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The Radiance of Black Portrait Art: A Kendall Robinson Feature

Having multiple collaborations as a senior at Howard University, Kendall Robinson is progressively making a name for herself in the art industry.

Kendall Robinson pictured with her “Divine Creation 3”.

Having multiple collaborations as a senior at Howard University, Kendall Robinson is progressively making a name for herself in the art industry. Being in complete control of her artistic ability and using it to inspire others is her passion.

Robinson is a young Black creative looking to shine the light on Black stories. By looking up to artist Kehinde Wiley, who is known for painting the famous portrait of former President Barack Obama, the young artist found her passion in painting portraits.

“I am heavily inspired by Kehinde Wiley, I love the way he depicts the Black body and Black people in general, and that is how I got into portraits,” Robinson said. 

Starting in grade school, Robinson knew that art was her passion, but it wasn’t until one professor encouraged her to pursue it as a full-time career. With only 3.4 percent of Black people being successful in the art industry, Robinson found motivation through other black artists. 

“Being at Howard was the first time I was able to meet the successful Black artist. Professor Anderson motivated me to pursue art full time through his lectures. Learning under him has been extremely influential,” Robinson said. 

With art being a form of expression, many African American artists depict how they feel about the Black diaspora. After seeing this in art, Robinson decided that she wanted to change the narrative.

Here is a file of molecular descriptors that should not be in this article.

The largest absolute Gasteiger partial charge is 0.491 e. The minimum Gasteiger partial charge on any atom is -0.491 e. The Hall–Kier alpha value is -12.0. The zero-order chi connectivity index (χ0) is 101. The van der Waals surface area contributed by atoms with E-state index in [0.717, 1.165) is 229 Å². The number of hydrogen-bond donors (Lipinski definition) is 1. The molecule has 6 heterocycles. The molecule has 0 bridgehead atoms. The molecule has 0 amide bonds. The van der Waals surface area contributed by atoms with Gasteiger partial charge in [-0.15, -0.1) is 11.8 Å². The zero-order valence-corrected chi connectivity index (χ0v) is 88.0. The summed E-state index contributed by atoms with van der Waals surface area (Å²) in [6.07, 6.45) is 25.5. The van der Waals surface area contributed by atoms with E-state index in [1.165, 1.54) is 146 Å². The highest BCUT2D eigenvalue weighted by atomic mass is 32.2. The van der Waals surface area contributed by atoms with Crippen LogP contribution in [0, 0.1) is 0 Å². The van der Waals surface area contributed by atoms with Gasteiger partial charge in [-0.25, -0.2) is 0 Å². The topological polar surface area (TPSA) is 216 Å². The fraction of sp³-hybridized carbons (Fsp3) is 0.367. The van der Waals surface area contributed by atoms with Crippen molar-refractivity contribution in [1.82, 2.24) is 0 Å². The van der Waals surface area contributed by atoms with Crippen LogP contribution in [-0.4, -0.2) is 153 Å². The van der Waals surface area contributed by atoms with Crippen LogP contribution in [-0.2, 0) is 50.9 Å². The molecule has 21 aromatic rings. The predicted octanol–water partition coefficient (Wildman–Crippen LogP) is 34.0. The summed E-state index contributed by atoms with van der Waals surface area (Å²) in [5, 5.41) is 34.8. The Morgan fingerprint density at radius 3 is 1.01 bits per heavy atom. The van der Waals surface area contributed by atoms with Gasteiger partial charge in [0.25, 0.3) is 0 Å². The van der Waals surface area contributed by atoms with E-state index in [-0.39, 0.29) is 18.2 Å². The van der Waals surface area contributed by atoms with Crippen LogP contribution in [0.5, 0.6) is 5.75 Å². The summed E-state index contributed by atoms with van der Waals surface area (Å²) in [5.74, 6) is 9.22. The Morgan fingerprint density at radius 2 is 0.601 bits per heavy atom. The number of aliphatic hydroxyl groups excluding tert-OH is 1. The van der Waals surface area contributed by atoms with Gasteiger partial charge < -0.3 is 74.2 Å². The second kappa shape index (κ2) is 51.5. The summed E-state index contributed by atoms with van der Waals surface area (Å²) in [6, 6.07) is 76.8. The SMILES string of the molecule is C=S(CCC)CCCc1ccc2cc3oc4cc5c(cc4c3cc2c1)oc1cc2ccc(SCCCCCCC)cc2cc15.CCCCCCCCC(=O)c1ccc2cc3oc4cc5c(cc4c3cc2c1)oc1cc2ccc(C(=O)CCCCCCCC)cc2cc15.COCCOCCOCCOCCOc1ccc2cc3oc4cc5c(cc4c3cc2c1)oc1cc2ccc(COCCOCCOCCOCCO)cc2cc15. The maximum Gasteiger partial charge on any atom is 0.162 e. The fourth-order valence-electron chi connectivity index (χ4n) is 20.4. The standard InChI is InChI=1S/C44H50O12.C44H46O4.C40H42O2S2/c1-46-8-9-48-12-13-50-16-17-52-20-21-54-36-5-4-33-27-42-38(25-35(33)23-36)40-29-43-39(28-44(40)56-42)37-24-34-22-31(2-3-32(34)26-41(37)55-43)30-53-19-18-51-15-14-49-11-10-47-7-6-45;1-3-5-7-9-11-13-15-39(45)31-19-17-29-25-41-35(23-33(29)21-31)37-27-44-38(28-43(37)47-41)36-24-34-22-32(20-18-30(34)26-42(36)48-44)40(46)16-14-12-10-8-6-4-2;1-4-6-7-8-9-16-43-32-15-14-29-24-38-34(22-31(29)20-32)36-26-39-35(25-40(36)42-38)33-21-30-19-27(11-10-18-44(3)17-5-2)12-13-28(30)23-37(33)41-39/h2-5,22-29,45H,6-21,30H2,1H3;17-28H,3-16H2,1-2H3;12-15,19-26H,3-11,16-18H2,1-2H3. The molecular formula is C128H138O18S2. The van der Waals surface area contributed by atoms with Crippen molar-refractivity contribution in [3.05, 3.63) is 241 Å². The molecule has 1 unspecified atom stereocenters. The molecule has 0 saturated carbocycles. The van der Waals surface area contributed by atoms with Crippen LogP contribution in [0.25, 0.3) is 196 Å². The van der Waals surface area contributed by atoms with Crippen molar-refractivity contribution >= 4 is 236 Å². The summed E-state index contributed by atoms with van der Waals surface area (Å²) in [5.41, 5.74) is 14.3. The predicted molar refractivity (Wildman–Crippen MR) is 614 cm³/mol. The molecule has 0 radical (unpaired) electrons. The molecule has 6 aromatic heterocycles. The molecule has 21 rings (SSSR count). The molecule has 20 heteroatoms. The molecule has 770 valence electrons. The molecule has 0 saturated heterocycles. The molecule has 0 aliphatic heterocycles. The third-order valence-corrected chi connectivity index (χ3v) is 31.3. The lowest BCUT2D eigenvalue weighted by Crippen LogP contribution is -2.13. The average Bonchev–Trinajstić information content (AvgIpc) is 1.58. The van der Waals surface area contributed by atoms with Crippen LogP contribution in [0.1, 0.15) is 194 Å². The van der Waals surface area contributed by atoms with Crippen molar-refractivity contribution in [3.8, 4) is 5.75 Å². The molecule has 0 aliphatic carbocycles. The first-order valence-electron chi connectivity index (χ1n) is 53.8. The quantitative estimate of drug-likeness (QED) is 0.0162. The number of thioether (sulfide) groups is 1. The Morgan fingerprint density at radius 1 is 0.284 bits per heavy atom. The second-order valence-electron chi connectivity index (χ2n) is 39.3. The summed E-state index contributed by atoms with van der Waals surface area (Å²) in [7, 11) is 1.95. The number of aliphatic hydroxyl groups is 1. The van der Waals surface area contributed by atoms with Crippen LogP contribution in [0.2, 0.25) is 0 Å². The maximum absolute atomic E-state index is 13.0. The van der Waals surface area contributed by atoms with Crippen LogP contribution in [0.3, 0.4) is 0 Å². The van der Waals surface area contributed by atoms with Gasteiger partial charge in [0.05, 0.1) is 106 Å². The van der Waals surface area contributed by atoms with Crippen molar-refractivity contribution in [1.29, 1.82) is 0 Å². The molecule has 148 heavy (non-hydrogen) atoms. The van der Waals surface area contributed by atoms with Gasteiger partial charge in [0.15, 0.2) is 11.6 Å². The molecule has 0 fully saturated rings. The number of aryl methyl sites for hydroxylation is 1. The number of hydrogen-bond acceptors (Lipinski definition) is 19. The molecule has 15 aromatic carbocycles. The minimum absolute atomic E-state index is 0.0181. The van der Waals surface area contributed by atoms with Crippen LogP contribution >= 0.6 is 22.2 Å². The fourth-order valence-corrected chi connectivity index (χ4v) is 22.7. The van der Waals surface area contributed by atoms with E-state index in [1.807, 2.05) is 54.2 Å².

“As a Black artist It’s our duty to add new narratives to the Black story. As I moved around and saw the way that Black people are depicted in media and art, primarily it’s trauma based. As my personal motive, I don’t want to create art that is based on trauma, so hopefully, my paintings capture how dynamic, radiant, and intelligent Black people are,” Robinson said. 

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During the pandemic, Robinson created her artistic series called “Black is Beautiful.” It was a way for her to be productive during the pandemic shutdown. She started by painting some of her closest friends that attended Howard. 

“Divine Creation 1 is the first painting in the series and I would define this painting as a cultural reset for my career, only because it was my first time painting something that large,” Robinson said.

Robinson’s “Divine Creation 1”. Photo Courtesy of Kendall’s Art Collection

Robinson mentioned that another one of her favorite paintings was the “Candyman” mural. Earlier this year, Monkeypaw productions commissioned her to create a piece inspired by the movie “Candyman”. The piece “Metamorphosis” is showcased on the first floor in the administration building. With all of the artistic abilities within her, Robinson stated that this was not an easy task. 

“It was a very cool project that stretched me creatively. They only gave me 11 days to finish it so it was 12 hour days in the studio until it was done,” Robinson said.

Robinson pictured with her piece, “Metamorphosis”

Telling her story through her paintings is a gift that Robinson embodies. Through one portrait, she can tell a story. Her goal is to change the art world to make it more positive and beautiful for Black people. To see more of Kendall’s work, one can visit her website

Copy edited by Jasper Smith 


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